Saturday, April 4, 2009
It came with such a loud crashing noise that I involuntarily shrieked into the phone and jumped back from the kitchen window. Through the cascade of heavy rain, came a burst of lightning so close to our house, so close to our barn, and glowing orange. A color neither JR nor I had previously associated with lightning, but now, yes. Orange is the color of a direct lightning strike. My chef friend in Florida asked, "are you ok?" presumably rubbing her now damaged ear as she switched the phone to her non-favored phone-listening ear. "Yes. Yes, I am. I've just never seen lightning that close to the house."
I continued stirring the orange juice reduction for that night's sibling dinner, and once it was sufficiently reduced, walked out to the barn where my computer and lifeline to the interwebs are housed, and found, well, no connection to the world outside my house. The cable modem was active, but the connection to my computer wasn't alive and blinking it's normal orange - ahhhh, the color of lightning strikes following me from my kitchen to my desk. Email hadn't been auto-checked since 4:49pm. Twitter was not available to me. And I cannot quite understand how in less than a month of tweeting, I now found the inability to tweet defeating and claustrophobic. I do anticipate that this will pass - with familiarity, boredom, I hope, but then, perhaps the self-indulgence will forever retain its charm. Hard to know at this stage. But for now, I'm thinking I should tweet that. You see the problem here, right?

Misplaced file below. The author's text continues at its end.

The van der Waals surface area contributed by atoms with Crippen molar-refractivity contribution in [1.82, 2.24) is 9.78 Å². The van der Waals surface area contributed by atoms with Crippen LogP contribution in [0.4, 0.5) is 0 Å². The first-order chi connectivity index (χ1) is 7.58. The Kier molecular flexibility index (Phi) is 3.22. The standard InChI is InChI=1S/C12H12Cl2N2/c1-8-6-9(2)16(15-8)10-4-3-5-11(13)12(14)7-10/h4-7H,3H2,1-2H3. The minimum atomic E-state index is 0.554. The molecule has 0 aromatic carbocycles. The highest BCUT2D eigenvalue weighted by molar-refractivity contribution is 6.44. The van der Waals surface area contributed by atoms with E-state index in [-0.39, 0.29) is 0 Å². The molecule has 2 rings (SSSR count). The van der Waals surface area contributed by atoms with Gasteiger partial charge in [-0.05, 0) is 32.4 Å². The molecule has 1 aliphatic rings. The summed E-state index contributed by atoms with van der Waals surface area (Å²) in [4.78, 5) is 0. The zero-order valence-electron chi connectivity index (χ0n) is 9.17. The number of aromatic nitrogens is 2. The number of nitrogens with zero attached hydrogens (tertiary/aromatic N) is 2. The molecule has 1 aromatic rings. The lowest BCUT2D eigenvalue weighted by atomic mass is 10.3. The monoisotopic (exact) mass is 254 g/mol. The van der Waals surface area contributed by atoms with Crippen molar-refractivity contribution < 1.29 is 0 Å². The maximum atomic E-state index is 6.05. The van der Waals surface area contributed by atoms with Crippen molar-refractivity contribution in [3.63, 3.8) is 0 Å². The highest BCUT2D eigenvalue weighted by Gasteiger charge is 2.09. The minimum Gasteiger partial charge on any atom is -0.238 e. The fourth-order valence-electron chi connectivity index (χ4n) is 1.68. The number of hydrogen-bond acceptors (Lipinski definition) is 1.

The siblings came, the siblings ate, the brother sib brought a nice Dolcetto d'Alba from his cycling trip to Piedmont which everyone enjoyed greatly. Once the last shots of Limoncello had flowed, and after I cleaned their bowls of leftover stewed prunes through a process called devouring them, JR and I retired for the night, leaving the downstairs a disaster of stacked bowls, soup pots, plates, microplane zesters, and wine glasses strewn throughout both kitchen and dining room.